Low-rated frontier markets and oil-importing countries in the Middle East and North Africa (Mena) region are most exposed to an extended funding shock amid the tightening of global financial conditions and monetary policy owing to Russia’s war in Ukraine, Moody’s Investors Service said.
Borrowing costs are expected to rise steeply while currency depreciation could increase debt burdens for countries with significant foreign currency exposure, the rating agency said in a report.
Capital outflows amid the tightening of global financial conditions would weaken their external stability.
“A spike in borrowing costs would weaken debt affordability for Egypt, Pakistan, Ghana and Jordan, all of whom already have a high-interest bill or large borrowing requirements. Sri Lanka's debt affordability, already the weakest by far, would weaken even further,” Moody’s said.
“Currency depreciation would increase the debt burdens for those with significant foreign-currency exposure. Among sovereigns without stable pegs, Suriname, Laos, Argentina would see among the largest increases in debt in our stress scenario of a 20 per cent depreciation shock.”
Moody's also said capital outflows would weaken external stability in countries such as Sri Lanka, Belarus and Ethiopia, where reserve levels are already low relative to external debt payments that are coming up or imports or as a share of gross domestic product.
Macroeconomic uncertainties are mounting globally after the Russia-Ukraine war, with commodity prices reaching record highs in recent weeks, stoking inflation around the globe.
The IMF now projects global growth at 3.6 per cent in 2022 and 2023, revised down 0.8 percentage points and 0.2 percentage points, respectively, from its January forecasts.
The US, the world’s largest economy, is also tightening monetary policy and is considering half-point interest rate increases to tame inflation, according to Federal Reserve chairman Jerome Powell.
“A 200 basis points shock to marginal borrowing costs would weaken the debt affordability metrics of emerging markets and frontier markets most, with their median interest/revenue increasing by 0.7 percentage points as compared to the no-shock baseline. The median impact on advanced economies is lower at 0.5 percentage points,” Moody’s said.
At a country level, sovereigns with an already high-interest bill and large gross borrowing requirements are most exposed to a 200 bps shock in marginal borrowing costs, including Sri Lanka, Egypt, Pakistan and Ghana, the rating agency said.
Advanced economies such as the US and Japan are also exposed to higher borrowing costs given their high refinancing needs.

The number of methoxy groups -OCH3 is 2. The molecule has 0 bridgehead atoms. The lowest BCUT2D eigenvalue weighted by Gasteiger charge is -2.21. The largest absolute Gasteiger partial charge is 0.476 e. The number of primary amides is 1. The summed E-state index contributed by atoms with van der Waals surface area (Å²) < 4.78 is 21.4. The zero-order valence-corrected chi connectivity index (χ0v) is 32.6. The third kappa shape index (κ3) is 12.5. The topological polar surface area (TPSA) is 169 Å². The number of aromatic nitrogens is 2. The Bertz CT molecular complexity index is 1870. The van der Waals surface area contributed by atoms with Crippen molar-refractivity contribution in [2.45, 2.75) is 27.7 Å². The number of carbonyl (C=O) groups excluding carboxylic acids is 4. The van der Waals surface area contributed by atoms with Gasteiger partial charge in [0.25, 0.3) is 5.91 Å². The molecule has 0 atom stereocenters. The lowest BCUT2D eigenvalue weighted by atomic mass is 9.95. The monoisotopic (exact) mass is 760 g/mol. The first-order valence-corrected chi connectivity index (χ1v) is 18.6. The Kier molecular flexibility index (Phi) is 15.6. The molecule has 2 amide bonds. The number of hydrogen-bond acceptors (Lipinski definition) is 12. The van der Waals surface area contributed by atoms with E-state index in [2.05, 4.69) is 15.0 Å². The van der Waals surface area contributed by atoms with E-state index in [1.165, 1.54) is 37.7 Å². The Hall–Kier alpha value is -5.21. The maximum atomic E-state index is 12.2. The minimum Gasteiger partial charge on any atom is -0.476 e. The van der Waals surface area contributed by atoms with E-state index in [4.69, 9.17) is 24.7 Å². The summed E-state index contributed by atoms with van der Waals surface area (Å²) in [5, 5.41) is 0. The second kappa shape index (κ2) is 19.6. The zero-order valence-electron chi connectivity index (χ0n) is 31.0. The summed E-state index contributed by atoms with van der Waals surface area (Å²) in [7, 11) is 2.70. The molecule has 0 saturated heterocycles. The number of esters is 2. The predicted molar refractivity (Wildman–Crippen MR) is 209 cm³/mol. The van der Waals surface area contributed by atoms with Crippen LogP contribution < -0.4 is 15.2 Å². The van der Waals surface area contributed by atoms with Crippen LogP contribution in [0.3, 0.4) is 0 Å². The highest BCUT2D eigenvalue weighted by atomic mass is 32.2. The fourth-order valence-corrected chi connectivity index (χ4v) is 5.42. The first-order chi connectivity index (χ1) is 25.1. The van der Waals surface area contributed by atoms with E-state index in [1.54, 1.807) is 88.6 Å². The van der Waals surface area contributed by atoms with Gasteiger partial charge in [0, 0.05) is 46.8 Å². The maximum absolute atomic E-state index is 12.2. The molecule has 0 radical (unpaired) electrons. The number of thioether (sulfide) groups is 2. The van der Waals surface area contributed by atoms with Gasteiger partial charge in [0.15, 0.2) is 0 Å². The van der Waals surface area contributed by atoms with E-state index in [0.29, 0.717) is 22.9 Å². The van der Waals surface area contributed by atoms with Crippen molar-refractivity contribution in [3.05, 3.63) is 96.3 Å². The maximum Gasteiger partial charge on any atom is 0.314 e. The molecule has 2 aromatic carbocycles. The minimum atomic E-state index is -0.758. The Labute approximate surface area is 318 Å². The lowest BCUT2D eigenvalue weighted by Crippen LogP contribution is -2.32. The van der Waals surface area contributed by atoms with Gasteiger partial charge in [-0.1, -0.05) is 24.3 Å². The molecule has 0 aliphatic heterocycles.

However, the interest bill relative to revenue remains below 10 in both cases, indicating their low cost of debt and large funding pool, it said.
Sri Lanka is facing its worst financial crisis in more than 70 years amid low reserves of foreign currencies. It is seeking funding from the IMF and other countries such as India and China to cope with the crisis.
The Covid-19 crisis hit the country hard, leading to a loss of tourism revenue and strict lockdowns. Deep tax cuts in 2019 and the effects of the Covid-19 pandemic resulted in fiscal deficits of 11.4 per cent and 12.8 per cent of GDP in 2021 and 2020, respectively, raising public debt well above 100 per cent of GDP.
Egypt, the Arab world’s most populous country, is also suffering from rising import costs and energy prices, which have affected foreign currency reserves amid the Russia-Ukraine conflict.
The North African country's annual urban inflation rate rose to 8.8 per cent in February, the fastest in about three years, due to surging food prices.
To mitigate the economic shocks caused by supply chain disruptions and shore up foreign currency reserves, Egypt recently introduced a 130bn Egyptian pound ($7.1bn) relief package, raised interest rates, let its currency weaken sharply and asked for support from the IMF.
The country’s Gulf allies also pledged as much as $22bn to help the country to cope with the effects of the war in Ukraine.
“The depreciation shock is more relevant for frontier and emerging markets than for advanced economies because the latter mostly fund themselves in local currency,” Moody’s said.
“The exposure of emerging and frontier markets to adverse valuation effects has actually increased in the last four years, given the renewed rise in the median share of debt denominated in foreign currency.”
Among sovereigns without long-lasting pegged exchange rates, Suriname is expected to record the largest increase in its debt/GDP ratio from a 20 per cent depreciation shock, given its high initial debt stock and significant foreign currency share, which stood at more than 70 per cent in 2021, followed by Laos and Argentina.
Moody’s also said a drawdown in reserves would weaken coverage of coming external debt service payments among frontier and oil-importing Mena markets.
“An unanticipated drawdown of reserves of 2 per cent of [the] GDP would increase balance-of-payment risks for Sri Lanka, Belarus, Bahrain and Ethiopia, most given their already low foreign-exchange reserve buffers when measured in months of import cover,” it said.